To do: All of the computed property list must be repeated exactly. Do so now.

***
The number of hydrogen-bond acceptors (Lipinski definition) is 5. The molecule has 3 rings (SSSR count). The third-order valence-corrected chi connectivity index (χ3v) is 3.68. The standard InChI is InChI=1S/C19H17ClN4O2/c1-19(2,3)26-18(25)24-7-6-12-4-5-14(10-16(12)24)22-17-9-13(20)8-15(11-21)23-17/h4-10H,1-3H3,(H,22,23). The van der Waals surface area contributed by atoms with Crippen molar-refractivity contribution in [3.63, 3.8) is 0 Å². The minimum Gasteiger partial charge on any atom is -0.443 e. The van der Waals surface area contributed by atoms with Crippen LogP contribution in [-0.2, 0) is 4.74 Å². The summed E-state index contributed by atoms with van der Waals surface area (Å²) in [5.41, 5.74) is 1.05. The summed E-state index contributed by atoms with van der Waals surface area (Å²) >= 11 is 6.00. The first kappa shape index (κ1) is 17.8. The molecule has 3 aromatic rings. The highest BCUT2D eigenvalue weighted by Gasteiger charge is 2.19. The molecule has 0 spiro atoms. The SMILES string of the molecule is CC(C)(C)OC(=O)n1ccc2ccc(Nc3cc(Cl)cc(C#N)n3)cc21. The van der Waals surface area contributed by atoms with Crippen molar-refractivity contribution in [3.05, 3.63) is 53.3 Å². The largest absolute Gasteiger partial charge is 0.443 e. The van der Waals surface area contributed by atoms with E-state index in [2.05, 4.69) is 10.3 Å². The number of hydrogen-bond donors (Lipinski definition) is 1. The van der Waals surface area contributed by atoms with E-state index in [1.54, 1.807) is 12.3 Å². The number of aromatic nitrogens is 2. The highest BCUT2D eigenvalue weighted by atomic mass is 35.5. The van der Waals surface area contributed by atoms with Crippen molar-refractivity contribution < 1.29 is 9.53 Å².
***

The number of hydrogen-bond acceptors (Lipinski definition) is 5. The molecule has 3 rings (SSSR count). The third-order valence-corrected chi connectivity index (χ3v) is 3.68. The standard InChI is InChI=1S/C19H17ClN4O2/c1-19(2,3)26-18(25)24-7-6-12-4-5-14(10-16(12)24)22-17-9-13(20)8-15(11-21)23-17/h4-10H,1-3H3,(H,22,23). The van der Waals surface area contributed by atoms with Crippen molar-refractivity contribution in [3.63, 3.8) is 0 Å². The minimum Gasteiger partial charge on any atom is -0.443 e. The van der Waals surface area contributed by atoms with Crippen LogP contribution in [-0.2, 0) is 4.74 Å². The summed E-state index contributed by atoms with van der Waals surface area (Å²) in [5.41, 5.74) is 1.05. The summed E-state index contributed by atoms with van der Waals surface area (Å²) >= 11 is 6.00. The first kappa shape index (κ1) is 17.8. The molecule has 3 aromatic rings. The highest BCUT2D eigenvalue weighted by Gasteiger charge is 2.19. The molecule has 0 spiro atoms. The SMILES string of the molecule is CC(C)(C)OC(=O)n1ccc2ccc(Nc3cc(Cl)cc(C#N)n3)cc21. The van der Waals surface area contributed by atoms with Crippen molar-refractivity contribution in [3.05, 3.63) is 53.3 Å². The largest absolute Gasteiger partial charge is 0.443 e. The van der Waals surface area contributed by atoms with E-state index in [2.05, 4.69) is 10.3 Å². The number of hydrogen-bond donors (Lipinski definition) is 1. The van der Waals surface area contributed by atoms with E-state index in [1.54, 1.807) is 12.3 Å². The number of aromatic nitrogens is 2. The highest BCUT2D eigenvalue weighted by atomic mass is 35.5. The van der Waals surface area contributed by atoms with Crippen molar-refractivity contribution < 1.29 is 9.53 Å².